By Miles Burton
First published: UK, Collins, 1942; US, Dodd Mead, 1942, as Death at Ash House
Possibly the most tedious Burton I’ve read so far. The plot is more carefully constructed than either Devil’s Reckoning or Death in Shallow Water, but its execution is feeble. The solution is obvious by the end of Chapter 3, so the red herrings stick out as irrelevant padding, and one becomes increasingly impatient with Arnold’s plodding. No Merrion.
Ash House stood empty and deserted just off the main road between the small country town of Wraynesford and the village of Betherston, an attractive looking house that certainly ought to have appealed to any one seeking a desirable country residence. But for over a year Ash House had for some inexplicable reason sought a tenant in vain. And then one morning the gardener was surprised to see a car drawn up at the door and went to welcome the visitor. But the contents of the car provided him with a disagreeable shock. The occupant was dead. And so began the tremendous hue and cry which was to engage the attention of Inspector Arnold of Scotland Yard for many days.
Times Literary Supplement (Maurice Willson Disher, 16th May 1942): “Good letter home” describes Mr. Burton’s style, but that is forgotten once his story gets started. Though all the characters, police and gypsies included, converse like a Dorcas circle, their quaintness detracts little from the interest. From the moment a corpse is found in a car outside the empty house, slowly increasing momentum grips. Mr. Burton makes you feel the bearing of one grim event upon another without giving you an inkling of what it is. Lanes and fields, house, shed and pond, raspberry canes and gypsy encampment, form a drowsy background of English country life which admirably sets off the ruthless activities of some person unknown with a Nazi—as Mr. Churchill pronounces it—mind.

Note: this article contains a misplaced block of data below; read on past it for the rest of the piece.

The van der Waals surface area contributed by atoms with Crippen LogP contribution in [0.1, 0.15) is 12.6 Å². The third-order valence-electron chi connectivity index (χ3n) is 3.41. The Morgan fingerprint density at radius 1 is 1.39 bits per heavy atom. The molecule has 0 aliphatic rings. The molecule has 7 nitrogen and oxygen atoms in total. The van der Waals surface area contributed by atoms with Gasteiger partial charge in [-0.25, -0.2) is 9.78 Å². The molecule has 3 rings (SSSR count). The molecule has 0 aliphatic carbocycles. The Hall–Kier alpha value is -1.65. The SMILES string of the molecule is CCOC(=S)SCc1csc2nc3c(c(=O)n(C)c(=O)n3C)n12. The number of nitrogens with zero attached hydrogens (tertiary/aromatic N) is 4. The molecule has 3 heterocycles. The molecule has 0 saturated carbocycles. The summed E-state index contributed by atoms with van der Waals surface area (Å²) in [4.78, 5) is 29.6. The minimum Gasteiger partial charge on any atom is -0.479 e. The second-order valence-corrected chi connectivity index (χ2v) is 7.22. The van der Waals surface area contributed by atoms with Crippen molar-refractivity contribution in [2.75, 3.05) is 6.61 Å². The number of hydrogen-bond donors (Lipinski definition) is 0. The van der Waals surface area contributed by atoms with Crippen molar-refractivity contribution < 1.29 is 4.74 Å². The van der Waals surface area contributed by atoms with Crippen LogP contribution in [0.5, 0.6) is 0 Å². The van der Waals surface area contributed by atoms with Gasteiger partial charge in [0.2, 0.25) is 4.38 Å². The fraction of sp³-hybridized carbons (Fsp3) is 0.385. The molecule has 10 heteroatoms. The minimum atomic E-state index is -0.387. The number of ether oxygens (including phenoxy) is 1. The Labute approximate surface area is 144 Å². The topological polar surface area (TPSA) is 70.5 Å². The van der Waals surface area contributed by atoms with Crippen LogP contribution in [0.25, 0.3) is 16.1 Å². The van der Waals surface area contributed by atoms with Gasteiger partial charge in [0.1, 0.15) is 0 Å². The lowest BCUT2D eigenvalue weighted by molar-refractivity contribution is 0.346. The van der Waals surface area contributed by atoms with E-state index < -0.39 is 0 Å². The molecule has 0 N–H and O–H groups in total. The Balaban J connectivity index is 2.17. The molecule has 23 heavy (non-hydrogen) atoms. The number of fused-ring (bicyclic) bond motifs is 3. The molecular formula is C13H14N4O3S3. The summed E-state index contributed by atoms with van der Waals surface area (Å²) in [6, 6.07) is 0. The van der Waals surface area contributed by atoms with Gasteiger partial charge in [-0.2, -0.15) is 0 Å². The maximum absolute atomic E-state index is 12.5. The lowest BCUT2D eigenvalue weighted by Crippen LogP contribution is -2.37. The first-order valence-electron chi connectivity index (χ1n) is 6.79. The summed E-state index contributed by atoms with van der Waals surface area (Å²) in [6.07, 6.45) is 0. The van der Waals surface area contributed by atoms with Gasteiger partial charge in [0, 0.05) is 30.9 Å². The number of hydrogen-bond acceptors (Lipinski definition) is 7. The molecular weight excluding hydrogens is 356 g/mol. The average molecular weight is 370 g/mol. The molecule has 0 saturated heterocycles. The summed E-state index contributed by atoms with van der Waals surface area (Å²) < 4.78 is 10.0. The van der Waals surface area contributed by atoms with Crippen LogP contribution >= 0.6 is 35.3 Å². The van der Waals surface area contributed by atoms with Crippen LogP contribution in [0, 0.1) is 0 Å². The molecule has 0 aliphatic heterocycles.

Sat R of Lit (28th November 1942, 30w): Acceptable.
Books (Will Cuppy, 29th November 1942, 280w): Here’s one of those comforting British detective tales with plenty of clues laid out before your goggling eyes and no nonsense—the rare kind in which the reader can participate, as it were, and see what it gets you. A certain trick, not brand new but successfully worked, adds a whopping surprise toward the end, adding a kick to the intensive deducing and bringing another blue ribbon to Miles Burton.
NY Times (Isaac Anderson, 13th December 1942, 120w): Miles Burton has written some excellent detective tales, but this one does little to enhance his reputation.